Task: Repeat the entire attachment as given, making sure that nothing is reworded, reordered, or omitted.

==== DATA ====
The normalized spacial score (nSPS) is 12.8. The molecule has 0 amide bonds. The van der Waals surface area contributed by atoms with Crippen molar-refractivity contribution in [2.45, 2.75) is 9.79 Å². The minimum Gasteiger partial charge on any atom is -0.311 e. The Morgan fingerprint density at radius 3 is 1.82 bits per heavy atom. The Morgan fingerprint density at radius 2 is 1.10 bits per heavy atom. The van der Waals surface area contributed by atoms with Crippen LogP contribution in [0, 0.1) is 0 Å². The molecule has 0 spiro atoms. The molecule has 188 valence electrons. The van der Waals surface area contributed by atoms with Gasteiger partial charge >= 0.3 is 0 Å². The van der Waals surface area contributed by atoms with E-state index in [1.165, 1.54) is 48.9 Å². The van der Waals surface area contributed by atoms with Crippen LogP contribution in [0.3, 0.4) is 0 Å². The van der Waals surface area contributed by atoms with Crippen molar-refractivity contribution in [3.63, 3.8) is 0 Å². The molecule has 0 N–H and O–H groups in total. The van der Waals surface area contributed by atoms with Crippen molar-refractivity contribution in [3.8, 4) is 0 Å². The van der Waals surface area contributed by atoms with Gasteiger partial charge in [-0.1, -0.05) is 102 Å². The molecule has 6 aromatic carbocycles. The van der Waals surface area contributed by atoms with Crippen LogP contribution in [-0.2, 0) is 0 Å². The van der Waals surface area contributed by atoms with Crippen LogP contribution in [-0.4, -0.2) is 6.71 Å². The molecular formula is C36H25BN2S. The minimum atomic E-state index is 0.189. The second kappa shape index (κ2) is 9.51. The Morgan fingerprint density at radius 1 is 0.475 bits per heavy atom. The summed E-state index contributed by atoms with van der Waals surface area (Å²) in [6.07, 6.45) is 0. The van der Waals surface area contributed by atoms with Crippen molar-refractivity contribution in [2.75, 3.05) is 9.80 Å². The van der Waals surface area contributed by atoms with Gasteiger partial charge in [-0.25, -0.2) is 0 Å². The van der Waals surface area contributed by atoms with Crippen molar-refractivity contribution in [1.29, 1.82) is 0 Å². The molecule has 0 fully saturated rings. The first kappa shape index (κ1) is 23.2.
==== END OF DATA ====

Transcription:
The normalized spacial score (nSPS) is 12.8. The molecule has 0 amide bonds. The van der Waals surface area contributed by atoms with Crippen molar-refractivity contribution in [2.45, 2.75) is 9.79 Å². The minimum Gasteiger partial charge on any atom is -0.311 e. The Morgan fingerprint density at radius 3 is 1.82 bits per heavy atom. The Morgan fingerprint density at radius 2 is 1.10 bits per heavy atom. The van der Waals surface area contributed by atoms with Crippen LogP contribution in [0, 0.1) is 0 Å². The molecule has 0 spiro atoms. The molecule has 188 valence electrons. The van der Waals surface area contributed by atoms with Gasteiger partial charge >= 0.3 is 0 Å². The van der Waals surface area contributed by atoms with E-state index in [1.165, 1.54) is 48.9 Å². The van der Waals surface area contributed by atoms with Crippen LogP contribution in [0.3, 0.4) is 0 Å². The van der Waals surface area contributed by atoms with Crippen molar-refractivity contribution in [3.63, 3.8) is 0 Å². The molecule has 0 N–H and O–H groups in total. The van der Waals surface area contributed by atoms with Crippen molar-refractivity contribution in [3.8, 4) is 0 Å². The van der Waals surface area contributed by atoms with Gasteiger partial charge in [-0.1, -0.05) is 102 Å². The molecule has 6 aromatic carbocycles. The van der Waals surface area contributed by atoms with Crippen LogP contribution in [-0.2, 0) is 0 Å². The van der Waals surface area contributed by atoms with Crippen LogP contribution in [-0.4, -0.2) is 6.71 Å². The molecular formula is C36H25BN2S. The minimum atomic E-state index is 0.189. The second kappa shape index (κ2) is 9.51. The Morgan fingerprint density at radius 1 is 0.475 bits per heavy atom. The summed E-state index contributed by atoms with van der Waals surface area (Å²) in [6.07, 6.45) is 0. The van der Waals surface area contributed by atoms with Crippen molar-refractivity contribution in [2.75, 3.05) is 9.80 Å². The van der Waals surface area contributed by atoms with Gasteiger partial charge in [-0.25, -0.2) is 0 Å². The van der Waals surface area contributed by atoms with Crippen molar-refractivity contribution in [1.29, 1.82) is 0 Å². The molecule has 0 fully saturated rings. The first kappa shape index (κ1) is 23.2.